** As you may have guessed, this post contains spoilers for Season One. **
I was reluctant even to begin watching Westworld when it debuted. With J.J. Abrams involved, I anticipated a Lost-style mess of unanswered questions and unresolved mysteries. Instead the show’s first season generally proved satisfying, even if it often traded pace and story for a big reveal.
The show’s biggest reveals, the true identities of Bernard Lowe and the Man in Black, were teased for so long and so frequently they hardly could have surprised anyone. The Maze, it turns out, was an elaborate metaphor. Wyatt, like Bernard, turned out to have the most obvious and unsatisfying true identity.
That said, the Westworld season finale fit the story so far, and didn’t fumble or cheapen the rest of the season like, say, True Detective‘s first season finale. With most of the major mysteries resolved, it’s hard to know exactly what to expect from the show’s second season, but some viewers may have overlooked unanswered questions.
1. What host did Robert Ford create in his secret lab?
Leading into the finale, the show made a point of lingering on a first-generation host printer, slowly assembling a new host. We first saw this Episode Seven, when Bernard kills Theresa, and many viewers expected to see a host Theresa turn up in Episode Eight. Instead, we got another shot of that printer still at work. In Episode Ten, we see in the background that the printer is empty, its work complete.
So who came out of that printer?
Considering that the mystery was not resolved in Season One, and the way clues were subtly-but-not-subtly worked into several episodes, the most obvious conclusion is that the Robert Ford who took Dolores’s bullet in the head was a host impersonator, and the real Ford is still somewhere in the park. Or, given Ford’s face turn to host liberator, perhaps he uploaded his mind into a host body, and shuffled off his mortal coil? That would fit, quite literally, with his stated desire to “become music.”
2. What is Delos’s Larger Plan?
In numerous conversations, Charlotte (Delos board member and exhibitionist) referred to some larger plan from Westworld’s parent company. We don’t know for sure, but since it wasn’t addressed we should assume Peter Abernethy, living thumb drive, made it out of the park with proprietary information. It appears the board will not be around to receive it, but the question remains: What exactly did Delos have in store?
Let’s hope it’s not the far-too-obvious and done-to-death “military application” for hosts. They’re hardly Terminators, anyway, when a single shot can bring one down. It seems more likely Delos is interested in immortality via host clone, which would fit nicely if Ford did indeed upload his own consciousness.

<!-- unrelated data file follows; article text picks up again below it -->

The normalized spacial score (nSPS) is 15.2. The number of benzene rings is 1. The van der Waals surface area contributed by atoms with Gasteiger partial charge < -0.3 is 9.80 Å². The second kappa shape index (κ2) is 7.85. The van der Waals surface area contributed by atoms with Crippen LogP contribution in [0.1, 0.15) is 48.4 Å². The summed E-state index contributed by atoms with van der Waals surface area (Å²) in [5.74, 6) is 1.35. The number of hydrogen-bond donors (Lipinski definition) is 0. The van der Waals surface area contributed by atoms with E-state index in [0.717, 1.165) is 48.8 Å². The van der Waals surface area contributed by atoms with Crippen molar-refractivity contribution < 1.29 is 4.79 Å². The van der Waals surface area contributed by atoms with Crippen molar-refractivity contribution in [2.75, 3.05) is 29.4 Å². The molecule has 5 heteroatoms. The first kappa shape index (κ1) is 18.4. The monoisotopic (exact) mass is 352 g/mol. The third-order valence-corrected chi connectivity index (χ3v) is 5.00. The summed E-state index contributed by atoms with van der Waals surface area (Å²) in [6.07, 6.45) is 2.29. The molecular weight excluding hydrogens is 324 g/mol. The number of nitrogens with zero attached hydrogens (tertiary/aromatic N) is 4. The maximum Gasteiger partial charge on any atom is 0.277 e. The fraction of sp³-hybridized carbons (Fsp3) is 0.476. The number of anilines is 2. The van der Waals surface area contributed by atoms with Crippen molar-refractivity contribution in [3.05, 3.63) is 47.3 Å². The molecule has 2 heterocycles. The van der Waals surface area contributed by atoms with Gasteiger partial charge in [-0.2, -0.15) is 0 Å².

We know the same medical technology used to repair hosts can also fix human injuries (assuming Sylvester, the tech with a temporarily slit throat is not himself a host). It seems highly likely that technology already has applications outside the park, explaining the gratitude the Man in Black receives from strangers. If that element of the Westworld tech is already functioning outside the park, what more might Delos be after? What is it that could be smuggled out in the mind of a host?
I have my own theory, that I’m not quite ready to give up on. What if Ford’s software can be used to control an actual human brain?
3. What’s the relationship between humans and host duplicates?
We know the hosts are physically identical to biological humans in almost every way. We know this is a change from the early technology, and that it is, for some reason, “more cost effective.” We know that at least one person, Arnold Weber, lived a second life as a host–but we don’t know for certain, because we didn’t observe it, that Robert Ford built Bernard Lowe. We also know that Arnold, who was responsible for the core host software, was tormented by the death of his son.
What if Bernard is not a host clone of Arnold, but in fact Arnold himself, reanimated by Westworld’s medical tech and “reprogrammed” by its software? It’s not much of a leap to think this would be possible if a host brain, like the rest of its anatomy, is identical to the real deal. This might also explain why some hosts have memories of an earlier life they cannot shake–which would suggest an even deeper back-story for Maeve.
The flaw in this theory? We do see Maeve resurrected from whole cloth in the finale, after her body is destroyed by fire. So clearly the identity is not tied directly to the body, but it might still be that an actual human mind can be uploaded into a host–and that doing so might facilitate a backup that would enable future resurrection.